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Adaptability of Arable Weeds

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Scientists involved:

M. Sc. Theresa Rühl, Dr. Tobias Donath, Prof. Dr. Dr. Annette Otte


Project period: 2013 - 2015


Keywords: arable weeds, plasticity, global warming, land use

 

 

 

 

Abstract:

The Red List of endangered plant species of Germany identifies arable weeds as the most endangered species group. Modern agriculture and intensive land use management with the application of herbicides and fertilisers, enhanced seed treatments, simplified crop rotation and abandonment of marginal arable sites are the main causes for the continuous decline of arable weeds.

Conservation measures like ex-situ propagation in botanical gardens and reserves cultivated according to traditional agriculture have only local impact. Accordingly, the establishment of a nationwide network of conservation fields for arable weeds gives these species only punctual relief. In contrast, nature conservation programs at the level of federal states aiming at the establishment of field margins excluded from fertilisation and application of herbicides were quite successful in the re-establishment of plant communities typical to arable fields. Currently, these programs loose support by farmers and agriculture administration and field margins with typical arable weeds are replaced by flower stripes. However, the establishment of flower stripes focuses not on the conservation of native arable weeds but on the provision of nourishment and shelter to insects and small game. Since these flower stripes comprehend mostly competitive, ruderal and in many cases non-native species, they leave little space for the establishment and regeneration of native arable weeds.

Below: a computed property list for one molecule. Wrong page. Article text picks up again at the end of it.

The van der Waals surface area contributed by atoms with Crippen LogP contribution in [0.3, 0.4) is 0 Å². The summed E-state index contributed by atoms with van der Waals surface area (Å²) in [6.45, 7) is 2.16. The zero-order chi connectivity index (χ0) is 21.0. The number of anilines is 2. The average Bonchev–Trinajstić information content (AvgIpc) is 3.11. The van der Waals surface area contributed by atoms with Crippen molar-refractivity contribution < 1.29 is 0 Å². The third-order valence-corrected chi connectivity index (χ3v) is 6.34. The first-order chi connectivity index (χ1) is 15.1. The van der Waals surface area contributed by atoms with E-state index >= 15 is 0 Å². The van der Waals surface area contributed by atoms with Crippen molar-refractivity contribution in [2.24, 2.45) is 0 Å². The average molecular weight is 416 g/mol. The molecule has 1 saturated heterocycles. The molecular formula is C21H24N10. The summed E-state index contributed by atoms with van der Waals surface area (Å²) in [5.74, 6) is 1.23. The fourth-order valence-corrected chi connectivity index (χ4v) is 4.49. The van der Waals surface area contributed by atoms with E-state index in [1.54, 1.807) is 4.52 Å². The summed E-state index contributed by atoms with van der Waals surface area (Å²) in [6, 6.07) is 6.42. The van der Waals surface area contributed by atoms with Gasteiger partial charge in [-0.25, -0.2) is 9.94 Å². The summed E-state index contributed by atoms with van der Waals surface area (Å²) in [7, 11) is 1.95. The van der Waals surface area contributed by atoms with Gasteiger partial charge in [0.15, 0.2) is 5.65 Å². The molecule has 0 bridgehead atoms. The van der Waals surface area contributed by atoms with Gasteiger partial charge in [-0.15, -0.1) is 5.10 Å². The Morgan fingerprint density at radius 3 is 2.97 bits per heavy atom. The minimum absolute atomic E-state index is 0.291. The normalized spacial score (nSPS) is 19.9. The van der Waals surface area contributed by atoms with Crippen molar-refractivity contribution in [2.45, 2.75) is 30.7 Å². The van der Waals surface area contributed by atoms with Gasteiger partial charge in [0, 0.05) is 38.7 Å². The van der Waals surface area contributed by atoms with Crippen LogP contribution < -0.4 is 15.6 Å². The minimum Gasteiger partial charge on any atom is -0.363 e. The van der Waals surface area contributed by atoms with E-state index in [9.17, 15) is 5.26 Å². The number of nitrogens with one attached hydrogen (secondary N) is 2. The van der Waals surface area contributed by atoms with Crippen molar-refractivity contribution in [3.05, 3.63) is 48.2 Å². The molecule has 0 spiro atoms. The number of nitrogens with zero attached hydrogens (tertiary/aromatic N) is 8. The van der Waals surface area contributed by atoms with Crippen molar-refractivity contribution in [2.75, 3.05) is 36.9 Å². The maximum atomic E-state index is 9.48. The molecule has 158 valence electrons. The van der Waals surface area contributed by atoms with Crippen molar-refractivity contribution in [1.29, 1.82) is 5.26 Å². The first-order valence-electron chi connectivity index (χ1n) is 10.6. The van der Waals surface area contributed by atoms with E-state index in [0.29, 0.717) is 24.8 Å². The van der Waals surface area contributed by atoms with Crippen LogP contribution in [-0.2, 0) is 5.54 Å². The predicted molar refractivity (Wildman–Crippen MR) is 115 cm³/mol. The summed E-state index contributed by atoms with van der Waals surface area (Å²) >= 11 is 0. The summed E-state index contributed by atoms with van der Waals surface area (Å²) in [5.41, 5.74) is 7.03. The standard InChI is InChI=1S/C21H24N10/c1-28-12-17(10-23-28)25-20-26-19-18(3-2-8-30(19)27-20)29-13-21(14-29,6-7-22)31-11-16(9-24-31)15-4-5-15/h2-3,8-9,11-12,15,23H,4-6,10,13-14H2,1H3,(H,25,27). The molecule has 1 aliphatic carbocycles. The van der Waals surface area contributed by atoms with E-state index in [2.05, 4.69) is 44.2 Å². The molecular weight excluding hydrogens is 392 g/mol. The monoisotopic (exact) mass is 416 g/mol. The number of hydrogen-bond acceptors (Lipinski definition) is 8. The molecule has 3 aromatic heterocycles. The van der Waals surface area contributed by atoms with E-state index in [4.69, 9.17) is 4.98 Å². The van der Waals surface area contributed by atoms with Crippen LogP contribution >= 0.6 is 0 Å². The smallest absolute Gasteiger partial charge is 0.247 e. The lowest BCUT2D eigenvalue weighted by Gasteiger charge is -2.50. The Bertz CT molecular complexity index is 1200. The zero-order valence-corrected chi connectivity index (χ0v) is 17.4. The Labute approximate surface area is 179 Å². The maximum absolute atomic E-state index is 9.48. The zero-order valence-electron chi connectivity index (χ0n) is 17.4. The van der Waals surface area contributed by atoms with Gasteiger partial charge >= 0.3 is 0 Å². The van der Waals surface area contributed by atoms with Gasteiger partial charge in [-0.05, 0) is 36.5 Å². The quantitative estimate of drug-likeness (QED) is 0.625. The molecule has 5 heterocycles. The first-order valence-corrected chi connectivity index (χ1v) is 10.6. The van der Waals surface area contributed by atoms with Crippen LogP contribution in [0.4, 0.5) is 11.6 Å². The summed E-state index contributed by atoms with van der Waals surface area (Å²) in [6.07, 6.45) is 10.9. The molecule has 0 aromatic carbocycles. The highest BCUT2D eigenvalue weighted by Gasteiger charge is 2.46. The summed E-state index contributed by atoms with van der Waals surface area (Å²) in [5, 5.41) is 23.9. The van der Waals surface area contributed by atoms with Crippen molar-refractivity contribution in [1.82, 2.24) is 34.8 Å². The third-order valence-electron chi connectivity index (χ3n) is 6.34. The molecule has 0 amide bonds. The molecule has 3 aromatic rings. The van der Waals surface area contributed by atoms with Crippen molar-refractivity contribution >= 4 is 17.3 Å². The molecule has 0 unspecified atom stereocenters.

Changes in human land use are always accompanied by the adaption of vegetation. In central Europe analogue adaption processes are induced by global change. Therefore the current project assesses the plasticity and adaptability of the arable weeds in the face of land use and climate change. Educed from these results, we will develop adapted conservation and restoration strategies to preserve arable weeds at the landscape level.


Funding: Graduate scholarship of the Justus Liebig University, Giessen